Here on the Wet Coast, many condominiums were almost rendered worthless by application of a central-continent building code, which mandated sealed walls and paid insufficient attention to exterior flashing design. The result has been a multi-decade “Leaky Condo” disaster, in which the vastly higher rainfall levels here worked their way into the walls — and stayed and rotted and grew mould. Extensive condensation trapped in the walls had the same result. One smart and ethical contractor I knew showed the inspectors the nice, sealed wall liners — and then slashed them with a box cutter before closing up the walls. Saved the houses, because it permitted air circulation and drying.
So fast, perfect, and EASILY REPLACED housing would be a fantastic blessing for many people.
If it is setting up that fast, it is something other than portland cement based concrete. Special addatives are used to get foundations to be ready to take a load in seven days. (referred to ash “High Early”). Normal, non-accelerated concrete cures for 14 to 28 days before use.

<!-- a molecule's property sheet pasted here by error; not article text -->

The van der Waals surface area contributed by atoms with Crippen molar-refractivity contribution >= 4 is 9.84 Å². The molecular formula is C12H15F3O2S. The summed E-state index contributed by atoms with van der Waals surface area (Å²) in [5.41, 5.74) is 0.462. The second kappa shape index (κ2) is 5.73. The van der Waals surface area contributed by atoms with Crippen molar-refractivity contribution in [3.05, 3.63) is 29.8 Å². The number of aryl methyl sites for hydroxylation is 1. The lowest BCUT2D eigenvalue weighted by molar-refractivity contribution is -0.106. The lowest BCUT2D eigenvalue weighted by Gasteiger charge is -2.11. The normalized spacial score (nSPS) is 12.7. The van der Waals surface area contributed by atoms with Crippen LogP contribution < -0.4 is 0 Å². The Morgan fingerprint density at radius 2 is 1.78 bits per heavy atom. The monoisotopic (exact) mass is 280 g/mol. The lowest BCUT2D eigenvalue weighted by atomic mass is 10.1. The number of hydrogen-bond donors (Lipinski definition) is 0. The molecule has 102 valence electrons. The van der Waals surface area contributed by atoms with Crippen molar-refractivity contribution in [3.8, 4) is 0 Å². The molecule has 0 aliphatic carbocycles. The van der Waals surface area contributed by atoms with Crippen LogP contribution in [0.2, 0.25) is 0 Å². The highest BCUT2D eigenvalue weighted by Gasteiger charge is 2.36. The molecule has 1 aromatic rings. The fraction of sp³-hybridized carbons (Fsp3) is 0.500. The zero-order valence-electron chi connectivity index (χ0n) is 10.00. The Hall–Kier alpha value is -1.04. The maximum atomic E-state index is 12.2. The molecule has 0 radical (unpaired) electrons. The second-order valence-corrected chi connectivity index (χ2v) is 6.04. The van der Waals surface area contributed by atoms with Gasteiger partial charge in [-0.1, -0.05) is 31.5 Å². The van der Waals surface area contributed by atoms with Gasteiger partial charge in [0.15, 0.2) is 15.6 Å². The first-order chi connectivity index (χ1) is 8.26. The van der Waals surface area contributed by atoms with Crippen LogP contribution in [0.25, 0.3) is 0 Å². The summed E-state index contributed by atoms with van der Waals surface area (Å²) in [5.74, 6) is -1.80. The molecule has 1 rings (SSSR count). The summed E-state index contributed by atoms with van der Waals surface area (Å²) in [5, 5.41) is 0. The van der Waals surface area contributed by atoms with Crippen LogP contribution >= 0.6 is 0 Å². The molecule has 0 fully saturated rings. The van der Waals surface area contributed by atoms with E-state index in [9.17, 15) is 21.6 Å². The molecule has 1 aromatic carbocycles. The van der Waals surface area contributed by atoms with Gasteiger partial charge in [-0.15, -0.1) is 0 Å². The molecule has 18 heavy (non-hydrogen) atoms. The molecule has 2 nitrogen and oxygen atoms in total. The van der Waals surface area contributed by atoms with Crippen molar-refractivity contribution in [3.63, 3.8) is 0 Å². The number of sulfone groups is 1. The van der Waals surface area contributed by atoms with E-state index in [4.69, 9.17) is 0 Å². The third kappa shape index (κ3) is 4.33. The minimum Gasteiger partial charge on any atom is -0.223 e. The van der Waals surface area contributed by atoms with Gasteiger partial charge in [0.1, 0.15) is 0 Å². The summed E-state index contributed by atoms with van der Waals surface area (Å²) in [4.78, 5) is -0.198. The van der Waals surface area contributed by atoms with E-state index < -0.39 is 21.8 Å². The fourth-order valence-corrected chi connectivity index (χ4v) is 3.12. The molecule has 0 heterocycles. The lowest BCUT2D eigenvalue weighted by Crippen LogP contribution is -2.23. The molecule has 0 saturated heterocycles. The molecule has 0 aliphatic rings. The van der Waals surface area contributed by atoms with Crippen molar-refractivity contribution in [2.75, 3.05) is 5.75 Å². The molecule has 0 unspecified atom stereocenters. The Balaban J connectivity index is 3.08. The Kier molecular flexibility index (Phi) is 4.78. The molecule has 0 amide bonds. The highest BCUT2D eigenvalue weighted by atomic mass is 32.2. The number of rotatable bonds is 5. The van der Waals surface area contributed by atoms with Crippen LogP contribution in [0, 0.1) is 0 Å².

And cement does not DRY. That would ruin it. The cementous bond is formed by the water in the mix linking molecules together. It’s called a hydrolic bond. Care is taken to keep fresh concrete moist, so that it cures well and develops it’s full intended strength.
Don’t have any idea what they are proposing to use, but it is not regular portland cement based concrete.